The word post as a prefix can mean “after,” of course, and the posts pictured in this post certainly have lived on long after their time. When I first saw one of these concrete posts with an iron ring stapled on top planted near the curb in front of an older house, I thought, “You know, that looks like it could be . . . but nay. No way. Not in the twenty-first century.”
But my first thought was correct. These concrete anachronisms survive in several areas of Fort Worth.
Here are two more at 1100 (1912) and 1101 (1911) Elizabeth Boulevard.
On 5th Avenue in Fairmount.
On Lipscomb Street in Fairmount.
Fairmount yet again. (And what about that long, low slab to the right? More on that later.)
In front of 1222 Virginia Place in Arlington Heights. Another post is across the street. A resident told me that the block was developed in the 1920s. According to Tarrant Appraisal District, the house at 1222 was built in 1929; no city directory lists an occupant at that address until 1930. Perhaps the post was intended solely as an address sign.
At the nearby Markeen Apartments (1910) on St. Louis Avenue. The “fireproof” Markeen also was built after the 1909 fire.
So, what are all these concrete posts? Right you are: They’re hitching posts.
The age of the horse and the age of the horseless carriage overlapped, of course, and hitching posts were still sold in the early twentieth century. Plain but sturdy, concrete hitching posts were popular. This short in the Telegram in 1903 included hitching posts among the things that can be made of concrete.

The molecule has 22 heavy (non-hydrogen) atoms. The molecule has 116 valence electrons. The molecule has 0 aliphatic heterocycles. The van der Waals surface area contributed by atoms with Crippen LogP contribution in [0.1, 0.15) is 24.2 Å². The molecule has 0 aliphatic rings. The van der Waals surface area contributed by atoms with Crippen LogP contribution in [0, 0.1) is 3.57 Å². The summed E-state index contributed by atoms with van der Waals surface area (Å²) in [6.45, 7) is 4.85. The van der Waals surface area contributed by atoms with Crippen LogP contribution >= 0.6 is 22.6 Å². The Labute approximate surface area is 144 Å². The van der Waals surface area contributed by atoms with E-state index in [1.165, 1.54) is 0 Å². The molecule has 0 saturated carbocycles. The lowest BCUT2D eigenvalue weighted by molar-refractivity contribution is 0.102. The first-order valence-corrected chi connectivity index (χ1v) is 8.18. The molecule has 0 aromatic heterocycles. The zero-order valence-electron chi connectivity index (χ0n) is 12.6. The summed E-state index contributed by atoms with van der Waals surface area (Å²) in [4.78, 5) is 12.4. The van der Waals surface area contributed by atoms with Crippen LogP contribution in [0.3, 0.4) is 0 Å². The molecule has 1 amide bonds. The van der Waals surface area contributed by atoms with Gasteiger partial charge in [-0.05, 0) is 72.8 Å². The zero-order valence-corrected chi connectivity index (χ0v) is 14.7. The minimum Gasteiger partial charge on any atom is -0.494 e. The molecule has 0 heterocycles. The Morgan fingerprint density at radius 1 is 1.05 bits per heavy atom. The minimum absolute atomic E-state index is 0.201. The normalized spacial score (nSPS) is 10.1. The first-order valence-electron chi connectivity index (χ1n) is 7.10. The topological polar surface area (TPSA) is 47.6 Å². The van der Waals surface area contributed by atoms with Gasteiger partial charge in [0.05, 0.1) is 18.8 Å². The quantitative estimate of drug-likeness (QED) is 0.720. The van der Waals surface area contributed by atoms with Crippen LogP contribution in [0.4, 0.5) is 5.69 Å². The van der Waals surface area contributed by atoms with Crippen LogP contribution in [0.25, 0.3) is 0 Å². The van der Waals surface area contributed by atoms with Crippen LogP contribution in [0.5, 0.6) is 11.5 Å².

You could buy your hitching post from J. A. Long in Greenville and put a stop to runaways.
But a hitching post can’t hold a horse—of course, of course—when that horse hears the call of the wild.
Or you could buy your hitching post from Worth Monumental Company on the south end of the Jennings Avenue Viaduct. As the poem indicates, Worth Monumental also sold cemetery monuments to “ease your conscience.”
And where do hitching posts and cemetery monuments meet? At Oakwood Cemetery, of course. Oakwood (1879) predates automobiles, so I am not surprised to find a few hitching posts there. These two were installed by the widow of Captain John T. Burt near his grave.
Relics related to—but rarer than—hitching posts are carriage steps. The carriage step of E. G. Rall survives in Chase Court, and the carriage step of Henry Schwartz survives on East 1st street. (Does the fourth Fairmount photo above show a hitching post-carriage step combination?)
The house (1894) of architect Marshall Sanguinet on Collinwood Avenue in Arlington Heights has two iron hitching posts and an embossed carriage step. Iron hitching posts can be quite ornate and are collectible.
Here’s another iron hitching post on 5th Avenue in Fairmount.
Gilchrist made these pyramid-shaped hitching posts and center carriage step with the name “Eitelman” carved on it for his father-in-law, blacksmith Michael Eitelman, whose house next door to the Gilchrist house still stands.
Even in 1921 the city reminded readers that it was illegal to “paste, post, paint, print, nail or otherwise fasten any handbill, sign, poster, advertisement or notice” upon a hitching post.
But by the 1920s, as this extract from a 1922 Star-Telegram article shows, hitching posts (and carriage steps) were fast becoming the stuff of nostalgia. But the article accurately predicted that because of the sturdy construction of hitching posts both steel and concrete, such anachronisms would stand for years “to mark the passing of the horse as a fashionable means of locomotion.”